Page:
Malaysia manufacturers reduce output with lockdown limits

KUALA LUMPUR (CNA) – Since the start of Malaysia’s total lockdown on June 1, a salt manufacturer in Selangor has cut its production line from over 18 types of products to a maximum of 10.

Business Development Manager of Qingli Sdn Bhd Seow Jun Ze said the company decided to focus on faster moving items that have higher consumer demand.

“We’re down at least 38 to 40 per cent from normal production, and even for the 10 product lines, the required lead time for orders is much longer now,” he said.

The salt producer’s situation is not unique, as manufacturers and employers across the country grapple with reduced outputs as a result of lower manpower mandated by COVID-19 restrictions.

The total lockdown was announced by the Prime Minister’s Office on May 28 in light of surging COVID-19 case numbers and deaths. The next day, 9,020 new daily cases were reported, the highest daily toll since the start of the pandemic.

A 60-per-cent limit on manpower capacity was announced as part of the standard operating procedures for permitted service and manufacturing sectors. To comply with the operating manpower limit, Asia Brands Berhad, a fabric manufacturer as well as garment producer and retailer, has to rotate workers’ shifts to ensure everyone gets a turn on the line.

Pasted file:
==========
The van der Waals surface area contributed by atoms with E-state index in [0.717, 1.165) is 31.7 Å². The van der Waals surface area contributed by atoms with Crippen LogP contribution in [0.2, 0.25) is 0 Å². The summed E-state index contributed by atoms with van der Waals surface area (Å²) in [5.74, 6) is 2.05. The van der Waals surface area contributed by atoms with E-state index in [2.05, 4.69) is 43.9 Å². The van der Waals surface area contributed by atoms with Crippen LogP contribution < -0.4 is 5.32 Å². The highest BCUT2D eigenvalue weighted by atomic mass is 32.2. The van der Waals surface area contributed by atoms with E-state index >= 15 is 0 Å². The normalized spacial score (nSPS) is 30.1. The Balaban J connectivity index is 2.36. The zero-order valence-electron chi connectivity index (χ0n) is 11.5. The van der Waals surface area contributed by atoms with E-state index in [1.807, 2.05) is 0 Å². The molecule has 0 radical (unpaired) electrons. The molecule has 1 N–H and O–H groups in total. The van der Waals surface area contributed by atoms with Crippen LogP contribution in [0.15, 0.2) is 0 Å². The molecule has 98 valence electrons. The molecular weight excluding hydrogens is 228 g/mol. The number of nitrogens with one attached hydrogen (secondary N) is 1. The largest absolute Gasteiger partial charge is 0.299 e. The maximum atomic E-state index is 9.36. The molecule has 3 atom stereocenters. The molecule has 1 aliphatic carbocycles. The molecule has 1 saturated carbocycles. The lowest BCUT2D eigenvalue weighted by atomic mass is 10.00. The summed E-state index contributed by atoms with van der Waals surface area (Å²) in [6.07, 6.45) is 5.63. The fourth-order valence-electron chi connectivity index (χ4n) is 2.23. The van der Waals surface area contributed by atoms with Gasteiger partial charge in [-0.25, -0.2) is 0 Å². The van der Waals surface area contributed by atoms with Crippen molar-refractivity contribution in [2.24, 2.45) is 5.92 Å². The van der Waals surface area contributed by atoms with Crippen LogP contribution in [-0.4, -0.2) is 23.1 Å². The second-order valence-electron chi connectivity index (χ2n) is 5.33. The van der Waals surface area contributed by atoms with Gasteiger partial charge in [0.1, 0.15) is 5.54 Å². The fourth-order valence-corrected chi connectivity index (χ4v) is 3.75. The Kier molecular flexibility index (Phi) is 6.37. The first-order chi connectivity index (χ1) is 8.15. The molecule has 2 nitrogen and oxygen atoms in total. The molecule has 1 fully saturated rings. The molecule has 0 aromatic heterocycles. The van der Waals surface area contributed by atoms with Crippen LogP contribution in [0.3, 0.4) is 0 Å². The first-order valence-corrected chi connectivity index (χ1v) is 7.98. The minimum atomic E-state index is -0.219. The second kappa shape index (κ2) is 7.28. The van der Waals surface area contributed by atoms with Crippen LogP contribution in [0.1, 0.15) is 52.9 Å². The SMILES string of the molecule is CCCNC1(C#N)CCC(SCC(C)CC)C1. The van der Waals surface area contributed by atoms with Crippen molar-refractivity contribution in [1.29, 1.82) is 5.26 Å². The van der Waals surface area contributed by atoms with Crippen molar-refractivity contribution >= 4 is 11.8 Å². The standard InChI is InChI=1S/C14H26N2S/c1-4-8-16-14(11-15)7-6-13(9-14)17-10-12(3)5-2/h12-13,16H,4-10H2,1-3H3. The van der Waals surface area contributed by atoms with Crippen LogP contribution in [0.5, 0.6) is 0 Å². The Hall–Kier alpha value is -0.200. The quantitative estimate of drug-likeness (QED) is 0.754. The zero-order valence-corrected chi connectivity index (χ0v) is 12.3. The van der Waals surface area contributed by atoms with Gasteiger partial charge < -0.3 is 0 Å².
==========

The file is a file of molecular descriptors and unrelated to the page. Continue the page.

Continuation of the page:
Its chairman Tan Thian Poh said those in the administrative side work from home as much as possible.

“The manpower limit does cut into our production output, especially since we were facing labour shortages over two years back when the government cut foreign worker intake,” Tan, who currently chairs the Federation of Malaysian Fashion, Textile and Apparel (FMFTA), said.

“The retail and consumer fashion units are not running right now per government orders, but we also manufacture non-woven fabric and personal protective equipment (PPE) and fabric masks,” he added.

The manufacturers agreed that the workforce capacity limit was necessary to bring the cases down in the short term.

“I think manufacturers understand, and are willing to bite the bullet to help flatten the infection numbers’ curve as much as possible, so it’s okay if in the short term, you pay full wages even though the worker might only be working half the normal time,” FMFTA’s Tan said.

But if the lockdown dragged further, he said, business owners would have to prioritise their companies’ survival. Some might resort to letting go of employees who would be surplus to the manpower limit.